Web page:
Broadcast media are under intense pressure, given tight deadlines, security threats, competition and shrinking budgets. The key challenges are: How do we define media ethics and who sets the standards when the journalism of terror is becoming the new normal?
People think that Brian Williams is the problem because he exaggerated a war story about Iraq? Are you kidding me? The whole war was based on a monstrous lie that almost the entire media enabled and perpetuated. That's the real problem.
It's clear that the slaughter in Paris has managed to change the public policy subject, decisively, away from growing doubts over the wisdom of the endlessly renewable, insanely expensive, surveillance state that much of the non-jihadist world has drifted into since 2001.
The seminar that included participants from Syria, Yemen, Qatar, Jordan, Morocco, Tunisia, Iraq, Algeria and Turkey ended with an eight-point statement to combat hate speech and promote actions to further ethics, good governance and self-regulation.
Both journalism and the business it's embedded in are built on information acquisition. But the ethical constraints that journalists are supposed to respect are incompatible with the approach taken by the commercial model they increasingly rely on.
The most important reason not to show these videos is the element of copycat shooters. In the future, troubled and angry people might see the videos of Cho, the Columbine killers, and Rodger and decide to get their 15 minutes of fame as well.
Why do the media have so little place in their editorial imaginations for the pain of these wars when the people hurting aren't ours? Why do they dwell on a bruised fist while ignoring the face it shattered?
By the standards of other countries, the U.S. approach to official secrecy is ferocious. For leaking hugely newsworthy information to the press, Snowden could go to prison for life. Elsewhere, punishment for making official secrets public is less severe than the penalties here for driving drunk.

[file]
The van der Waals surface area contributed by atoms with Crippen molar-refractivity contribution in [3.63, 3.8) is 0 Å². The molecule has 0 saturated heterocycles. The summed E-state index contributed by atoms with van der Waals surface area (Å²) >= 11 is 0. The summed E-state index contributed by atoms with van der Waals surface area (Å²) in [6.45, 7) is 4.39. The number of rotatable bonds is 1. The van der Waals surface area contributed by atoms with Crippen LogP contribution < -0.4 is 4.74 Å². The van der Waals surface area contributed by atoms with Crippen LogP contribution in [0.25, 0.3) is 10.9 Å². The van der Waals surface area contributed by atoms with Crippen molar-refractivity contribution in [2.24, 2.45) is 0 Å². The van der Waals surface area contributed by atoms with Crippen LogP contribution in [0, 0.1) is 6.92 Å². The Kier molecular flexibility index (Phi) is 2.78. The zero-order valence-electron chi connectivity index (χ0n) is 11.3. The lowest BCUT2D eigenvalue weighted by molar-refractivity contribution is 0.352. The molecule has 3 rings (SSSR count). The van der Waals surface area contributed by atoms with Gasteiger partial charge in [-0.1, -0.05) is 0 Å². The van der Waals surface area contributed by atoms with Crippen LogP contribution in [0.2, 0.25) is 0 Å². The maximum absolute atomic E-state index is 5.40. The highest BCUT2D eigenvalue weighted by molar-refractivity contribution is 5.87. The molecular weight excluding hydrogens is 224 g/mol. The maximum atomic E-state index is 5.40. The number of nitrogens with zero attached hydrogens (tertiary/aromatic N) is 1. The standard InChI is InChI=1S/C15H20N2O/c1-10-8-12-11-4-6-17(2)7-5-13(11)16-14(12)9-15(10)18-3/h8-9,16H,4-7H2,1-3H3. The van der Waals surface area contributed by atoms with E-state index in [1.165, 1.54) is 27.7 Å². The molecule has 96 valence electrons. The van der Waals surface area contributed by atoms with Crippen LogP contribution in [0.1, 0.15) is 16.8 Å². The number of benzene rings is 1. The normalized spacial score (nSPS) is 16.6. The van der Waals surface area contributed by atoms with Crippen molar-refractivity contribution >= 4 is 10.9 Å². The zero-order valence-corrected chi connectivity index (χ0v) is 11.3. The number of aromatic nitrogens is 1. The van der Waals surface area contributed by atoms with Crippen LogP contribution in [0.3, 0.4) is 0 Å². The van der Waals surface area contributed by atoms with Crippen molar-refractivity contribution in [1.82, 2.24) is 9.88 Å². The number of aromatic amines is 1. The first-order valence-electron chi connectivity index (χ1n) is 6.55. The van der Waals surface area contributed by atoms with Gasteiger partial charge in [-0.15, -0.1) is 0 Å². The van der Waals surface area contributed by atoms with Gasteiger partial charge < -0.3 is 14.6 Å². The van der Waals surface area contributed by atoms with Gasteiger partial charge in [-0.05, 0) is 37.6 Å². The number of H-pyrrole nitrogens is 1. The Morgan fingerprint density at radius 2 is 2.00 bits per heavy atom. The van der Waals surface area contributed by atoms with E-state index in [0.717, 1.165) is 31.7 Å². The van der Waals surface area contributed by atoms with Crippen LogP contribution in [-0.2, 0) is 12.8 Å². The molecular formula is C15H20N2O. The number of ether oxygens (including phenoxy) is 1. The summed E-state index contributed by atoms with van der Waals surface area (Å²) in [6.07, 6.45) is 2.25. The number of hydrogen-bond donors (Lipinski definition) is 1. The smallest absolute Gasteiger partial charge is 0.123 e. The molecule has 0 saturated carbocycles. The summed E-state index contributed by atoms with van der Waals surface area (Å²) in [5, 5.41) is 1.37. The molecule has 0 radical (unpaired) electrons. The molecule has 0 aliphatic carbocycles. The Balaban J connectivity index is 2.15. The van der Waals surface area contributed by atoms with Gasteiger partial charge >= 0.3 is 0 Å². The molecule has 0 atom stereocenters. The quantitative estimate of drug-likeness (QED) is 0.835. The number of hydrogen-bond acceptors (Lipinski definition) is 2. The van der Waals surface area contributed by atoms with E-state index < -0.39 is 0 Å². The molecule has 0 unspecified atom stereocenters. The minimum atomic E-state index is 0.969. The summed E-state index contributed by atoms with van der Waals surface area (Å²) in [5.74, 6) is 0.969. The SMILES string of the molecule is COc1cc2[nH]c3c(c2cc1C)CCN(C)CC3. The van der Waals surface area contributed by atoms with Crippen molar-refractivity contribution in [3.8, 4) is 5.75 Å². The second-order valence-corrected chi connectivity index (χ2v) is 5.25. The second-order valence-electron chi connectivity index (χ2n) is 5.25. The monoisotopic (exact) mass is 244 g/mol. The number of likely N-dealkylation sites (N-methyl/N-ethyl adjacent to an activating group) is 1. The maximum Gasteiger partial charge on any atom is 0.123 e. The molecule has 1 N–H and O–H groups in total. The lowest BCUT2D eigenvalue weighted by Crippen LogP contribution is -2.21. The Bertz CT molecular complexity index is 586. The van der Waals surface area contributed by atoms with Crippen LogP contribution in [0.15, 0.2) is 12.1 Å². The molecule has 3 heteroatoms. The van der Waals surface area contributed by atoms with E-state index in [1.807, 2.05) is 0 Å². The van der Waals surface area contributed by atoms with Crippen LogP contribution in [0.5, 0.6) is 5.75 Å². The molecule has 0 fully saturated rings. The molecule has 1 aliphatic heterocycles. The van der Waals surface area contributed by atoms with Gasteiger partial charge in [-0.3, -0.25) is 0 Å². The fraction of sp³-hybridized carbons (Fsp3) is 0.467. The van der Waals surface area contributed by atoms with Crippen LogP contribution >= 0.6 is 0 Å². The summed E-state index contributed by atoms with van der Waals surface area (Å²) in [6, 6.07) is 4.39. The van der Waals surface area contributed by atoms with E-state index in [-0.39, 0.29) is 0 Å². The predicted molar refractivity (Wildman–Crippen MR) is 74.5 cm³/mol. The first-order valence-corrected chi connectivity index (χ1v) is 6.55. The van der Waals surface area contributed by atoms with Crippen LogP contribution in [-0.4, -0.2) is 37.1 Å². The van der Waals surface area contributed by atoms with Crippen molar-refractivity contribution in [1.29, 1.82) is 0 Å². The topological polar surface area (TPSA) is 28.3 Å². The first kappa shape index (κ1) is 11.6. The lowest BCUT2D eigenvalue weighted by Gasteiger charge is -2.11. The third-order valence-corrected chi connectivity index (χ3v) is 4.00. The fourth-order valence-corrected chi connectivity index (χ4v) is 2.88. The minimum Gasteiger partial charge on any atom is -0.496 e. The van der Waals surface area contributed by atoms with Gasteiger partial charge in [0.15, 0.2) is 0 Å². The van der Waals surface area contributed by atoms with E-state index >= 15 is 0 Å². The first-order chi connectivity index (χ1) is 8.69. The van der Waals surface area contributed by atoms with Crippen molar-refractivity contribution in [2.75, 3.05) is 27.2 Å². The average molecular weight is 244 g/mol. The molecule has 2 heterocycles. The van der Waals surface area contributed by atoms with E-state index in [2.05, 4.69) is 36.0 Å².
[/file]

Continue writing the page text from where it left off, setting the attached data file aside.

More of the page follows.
Each of us, if we have smartphones, can record and transmit video with more independence and greater reach than the top-tier broadcasters of a generation ago. We have the power to expose wrongdoing, and we also have the power to hasten the destruction of privacy.
It's a very ambitious plan that will require a gargantuan effort on journalists' part given the stakes involved, as members of parliament and ministers are not obliged to divest themselves of business interests.
The reason ombudsmen matter isn't the direct way their reporting may serve the public, although some do. It's in the way their existence signals an acknowledgement that accountability is right there, at the core of news culture.
The public is being poorly served by the Post's decision. The ombudsman's job is important because it implicitly signals that a major news organization recognizes its power and wants to construct an internal check on the exercise of that power.
We'll leave to the FBI and Secret Service the question of whether the hacking warrants legal reprisal. My interest is in what sort of respect Bush's privacy deserves from the media that received the hacked materials.
"Native advertising" is all about deception. Even if, at some level, you understand they weren't put together by the magazine's staff, you're still expected to see them as partaking of the magazine's trustworthiness.
Great news photos often come with a moral taint. Maybe it's the gaze they enable, the way they distill misery, desperation, injury, sorrow into mere spectacle. We look, but we're torn by contradictory impulses: To witness, and to avert our eyes.